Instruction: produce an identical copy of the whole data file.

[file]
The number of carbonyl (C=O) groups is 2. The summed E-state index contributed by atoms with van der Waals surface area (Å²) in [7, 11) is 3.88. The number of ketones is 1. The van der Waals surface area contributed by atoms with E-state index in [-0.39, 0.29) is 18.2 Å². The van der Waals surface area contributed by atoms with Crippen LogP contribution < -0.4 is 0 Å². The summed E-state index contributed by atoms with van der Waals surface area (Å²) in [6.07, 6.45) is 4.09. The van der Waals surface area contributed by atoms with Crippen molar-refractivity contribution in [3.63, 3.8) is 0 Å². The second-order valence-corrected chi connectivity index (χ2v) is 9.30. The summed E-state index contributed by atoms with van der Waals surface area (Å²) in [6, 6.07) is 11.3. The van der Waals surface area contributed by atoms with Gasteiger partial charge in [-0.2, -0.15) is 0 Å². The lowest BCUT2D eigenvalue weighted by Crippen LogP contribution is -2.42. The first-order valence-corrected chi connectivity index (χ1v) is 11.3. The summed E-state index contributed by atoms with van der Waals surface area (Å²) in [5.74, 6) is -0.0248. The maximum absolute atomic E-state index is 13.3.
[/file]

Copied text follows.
The number of carbonyl (C=O) groups is 2. The summed E-state index contributed by atoms with van der Waals surface area (Å²) in [7, 11) is 3.88. The number of ketones is 1. The van der Waals surface area contributed by atoms with E-state index in [-0.39, 0.29) is 18.2 Å². The van der Waals surface area contributed by atoms with Crippen LogP contribution < -0.4 is 0 Å². The summed E-state index contributed by atoms with van der Waals surface area (Å²) in [6.07, 6.45) is 4.09. The van der Waals surface area contributed by atoms with Crippen molar-refractivity contribution in [3.63, 3.8) is 0 Å². The second-order valence-corrected chi connectivity index (χ2v) is 9.30. The summed E-state index contributed by atoms with van der Waals surface area (Å²) in [6, 6.07) is 11.3. The van der Waals surface area contributed by atoms with Gasteiger partial charge in [-0.2, -0.15) is 0 Å². The lowest BCUT2D eigenvalue weighted by Crippen LogP contribution is -2.42. The first-order valence-corrected chi connectivity index (χ1v) is 11.3. The summed E-state index contributed by atoms with van der Waals surface area (Å²) in [5.74, 6) is -0.0248. The maximum absolute atomic E-state index is 13.3.